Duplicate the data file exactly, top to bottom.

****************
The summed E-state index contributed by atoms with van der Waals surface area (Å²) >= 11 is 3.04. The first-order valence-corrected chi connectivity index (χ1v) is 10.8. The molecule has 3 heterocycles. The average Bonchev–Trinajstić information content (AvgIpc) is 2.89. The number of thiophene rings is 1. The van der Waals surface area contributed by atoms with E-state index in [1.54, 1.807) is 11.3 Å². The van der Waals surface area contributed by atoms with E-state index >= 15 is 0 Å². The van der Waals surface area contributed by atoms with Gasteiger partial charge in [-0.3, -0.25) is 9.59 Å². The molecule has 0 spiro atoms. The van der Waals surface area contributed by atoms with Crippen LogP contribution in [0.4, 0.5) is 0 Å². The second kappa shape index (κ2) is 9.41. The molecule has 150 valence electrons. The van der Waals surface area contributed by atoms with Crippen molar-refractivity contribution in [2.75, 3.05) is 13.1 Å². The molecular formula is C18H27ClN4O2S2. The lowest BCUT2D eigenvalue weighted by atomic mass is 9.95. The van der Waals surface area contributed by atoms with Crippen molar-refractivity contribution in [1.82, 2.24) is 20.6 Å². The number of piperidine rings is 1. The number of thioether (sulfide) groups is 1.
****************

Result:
The summed E-state index contributed by atoms with van der Waals surface area (Å²) >= 11 is 3.04. The first-order valence-corrected chi connectivity index (χ1v) is 10.8. The molecule has 3 heterocycles. The average Bonchev–Trinajstić information content (AvgIpc) is 2.89. The number of thiophene rings is 1. The van der Waals surface area contributed by atoms with E-state index in [1.54, 1.807) is 11.3 Å². The van der Waals surface area contributed by atoms with E-state index >= 15 is 0 Å². The van der Waals surface area contributed by atoms with Gasteiger partial charge in [-0.3, -0.25) is 9.59 Å². The molecule has 0 spiro atoms. The van der Waals surface area contributed by atoms with Crippen LogP contribution in [0.4, 0.5) is 0 Å². The second kappa shape index (κ2) is 9.41. The molecule has 150 valence electrons. The van der Waals surface area contributed by atoms with Crippen molar-refractivity contribution in [2.75, 3.05) is 13.1 Å². The molecular formula is C18H27ClN4O2S2. The lowest BCUT2D eigenvalue weighted by atomic mass is 9.95. The van der Waals surface area contributed by atoms with Crippen molar-refractivity contribution in [1.82, 2.24) is 20.6 Å². The number of piperidine rings is 1. The number of thioether (sulfide) groups is 1.